Last Saturday morning at Inter Milan's training base at Pinetina, not far from Como, Rafa Benitez, the head coach of the Italian and European champions, found himself having to douse some over-heated and extravagant remarks from Massimo Moratti, his president.
Moratti had been bandying around some sumptuous names in response to queries about future transfer targets.
Moratti had venturedhe would like to sign Lionel Messi. "I wouldn't say 'no'," smiled Benitez. Kaka's name had also been linked to Inter? "In that position we already have Wesley Sneijder and Coutinho [the young Brazilian]," Benitez, said. And would the coach be interested in another Real Madrid player, Karim Benzema, the France striker? "We have Samuel Eto'o and Diego Milito," Benitez said. But Eto'o will be 30 by the end of the season and Milito will turn 32 soon after it closes. Inter are an ageing team. It therefore follows that Moratti, who gives the impression of being on the lookout for bold new signings, will now closely monitor Wayne Rooney's intention to leave Old Trafford.
Inter are one of the few clubs who pay the scale of wage the England striker is said to be seeking. They are also sufficiently ambitious.
What Inter may lack, rightly or wrongly, is cachet in the eyes of a would-be English superstar, like Rooney. While David Beckham, on joining ACMilan for the swansong of his European club career, talked of the "glamour of Serie A" he had grown up with, Beckham is 10 years Rooney's senior so he was a teenager when the Italian league was world football's Hollywood.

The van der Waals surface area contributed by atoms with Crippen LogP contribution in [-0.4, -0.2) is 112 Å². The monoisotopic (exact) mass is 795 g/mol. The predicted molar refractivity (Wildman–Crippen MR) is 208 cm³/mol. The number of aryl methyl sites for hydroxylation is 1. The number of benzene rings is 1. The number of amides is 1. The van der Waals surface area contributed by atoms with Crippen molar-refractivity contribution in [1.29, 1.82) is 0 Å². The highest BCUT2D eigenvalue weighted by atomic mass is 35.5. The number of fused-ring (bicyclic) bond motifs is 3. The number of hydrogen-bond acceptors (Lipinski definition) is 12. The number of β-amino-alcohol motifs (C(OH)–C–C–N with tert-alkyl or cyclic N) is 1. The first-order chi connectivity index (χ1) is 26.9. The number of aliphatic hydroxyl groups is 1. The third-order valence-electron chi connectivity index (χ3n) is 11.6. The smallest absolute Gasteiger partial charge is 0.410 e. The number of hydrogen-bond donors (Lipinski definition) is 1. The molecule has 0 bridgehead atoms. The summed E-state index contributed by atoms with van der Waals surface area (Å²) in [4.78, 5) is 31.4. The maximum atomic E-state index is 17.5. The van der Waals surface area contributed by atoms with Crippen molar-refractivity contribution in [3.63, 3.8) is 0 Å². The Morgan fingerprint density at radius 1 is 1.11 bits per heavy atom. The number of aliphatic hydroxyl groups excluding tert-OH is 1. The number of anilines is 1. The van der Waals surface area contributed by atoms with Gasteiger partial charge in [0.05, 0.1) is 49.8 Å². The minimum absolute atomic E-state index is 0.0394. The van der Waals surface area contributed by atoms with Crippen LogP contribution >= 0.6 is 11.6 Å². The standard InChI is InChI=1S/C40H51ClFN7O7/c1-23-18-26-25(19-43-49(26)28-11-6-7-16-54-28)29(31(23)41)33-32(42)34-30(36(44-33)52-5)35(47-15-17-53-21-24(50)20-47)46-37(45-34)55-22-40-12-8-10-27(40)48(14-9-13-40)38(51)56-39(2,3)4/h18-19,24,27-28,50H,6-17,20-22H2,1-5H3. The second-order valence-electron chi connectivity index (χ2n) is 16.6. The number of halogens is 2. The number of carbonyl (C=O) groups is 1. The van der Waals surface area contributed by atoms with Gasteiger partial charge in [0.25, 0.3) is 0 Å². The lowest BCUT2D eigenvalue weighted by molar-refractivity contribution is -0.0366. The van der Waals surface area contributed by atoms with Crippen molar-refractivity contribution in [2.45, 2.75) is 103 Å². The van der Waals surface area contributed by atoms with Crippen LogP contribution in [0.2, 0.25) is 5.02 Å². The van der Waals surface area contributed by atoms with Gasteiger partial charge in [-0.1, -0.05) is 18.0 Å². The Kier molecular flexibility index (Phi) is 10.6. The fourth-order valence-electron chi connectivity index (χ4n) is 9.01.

By the time Rooney nursed the idea of going professional, Spain's La Liga was acquiring the glitz that Serie A used to monopolise.
And Spain has also become the preferred destination of those few English stars who have left the Premier League in the past decade.
Steve McManaman, then Beckham, then Michael Owen all joined Real for periods. The image of Rooney, the Liverpudlian who likes surrounding himself with friends and family, is often taken as a sign he too would not easily move from England's north-west.
Jose Mourinho, the coach of Real, is a Rooney fan. His reaction was calculated. Mourinho said he thought Rooney "should stay at United", but if they wanted to sell him, they should notify Real.
In short, Mourinho does not want to be seen to be trying to tempt Rooney away, given that Mourinho's own longer-term ambitions may one day include coaching United; nor are Madrid in a hurry to make bids, given that Rooney's market value will drop the longer he stays without renewing a United contract that expires in 2012. The Madrid option seems the strongest of those outside England.
Barcelona, it was reported in Spain yesterday, have rebuffed inquiries from agents representing Rooney. Had AC Milan not invested in Robinho and Zlatan Ibrahimovic in August, they might be expected to swoop, but will probably wait until the spring before considering a move.